Yes, it does involve the Greek infinitival verb “authentein” once more. If you’ve read my 20 posts on 1 Timothy 2, you’ll find that I’ve done quite an extensive subject on this verb. Most notable of the work I’ve done on “authentein” is my work on Rebecca Groothuis’s book, “Discovering Biblical Equality: Complementarity without Hierarchy.” In this book, I examine Linda Belleville’s word study of “authentein” and point out that, while her research is good, her conclusions are wrong. She shows that “authentein” in its earliest form often used an article (“ho”) in front of it, turning the infinitival verb into a subject (a noun). However, she then turns around and says that the infinitive (in everyday language) would have meant to domineer. The focus on the infinitive should be its appearance in literature, not necessarily its function in ordinary everyday use.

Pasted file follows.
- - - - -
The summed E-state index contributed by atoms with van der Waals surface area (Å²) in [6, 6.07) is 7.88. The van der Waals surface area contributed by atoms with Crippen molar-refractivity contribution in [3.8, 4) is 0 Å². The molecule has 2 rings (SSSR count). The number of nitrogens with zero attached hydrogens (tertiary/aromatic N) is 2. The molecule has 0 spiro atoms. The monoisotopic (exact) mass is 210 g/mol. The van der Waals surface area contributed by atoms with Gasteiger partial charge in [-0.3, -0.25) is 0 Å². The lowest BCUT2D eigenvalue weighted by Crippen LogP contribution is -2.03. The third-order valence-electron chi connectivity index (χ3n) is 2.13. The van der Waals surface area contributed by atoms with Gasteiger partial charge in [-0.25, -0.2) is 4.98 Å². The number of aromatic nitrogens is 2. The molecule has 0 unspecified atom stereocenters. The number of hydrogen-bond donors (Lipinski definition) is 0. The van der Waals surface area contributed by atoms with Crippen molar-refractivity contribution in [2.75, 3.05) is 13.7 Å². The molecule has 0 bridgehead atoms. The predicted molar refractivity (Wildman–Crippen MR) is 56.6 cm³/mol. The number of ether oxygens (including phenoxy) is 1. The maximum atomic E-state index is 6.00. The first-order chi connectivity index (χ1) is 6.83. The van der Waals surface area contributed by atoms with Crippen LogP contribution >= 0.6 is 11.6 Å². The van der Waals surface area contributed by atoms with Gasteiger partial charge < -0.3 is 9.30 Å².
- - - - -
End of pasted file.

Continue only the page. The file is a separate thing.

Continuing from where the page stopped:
Just so we all know, an “infinitival verb” is a verb that functions as an infinitive. For instance, the word “authentein” serves as a verb in 1 Timothy 2:12. It also functions, though, as an infinitive. An infinitive in English is a verb that has the word “to” added to it. For example, “walk” is a verb. When you add the word “to” with the word “walk,” you now have “to walk.” The words “to walk” form an infinitive.

R.K. McGregor Wright writes the following on free will and its use in Scripture: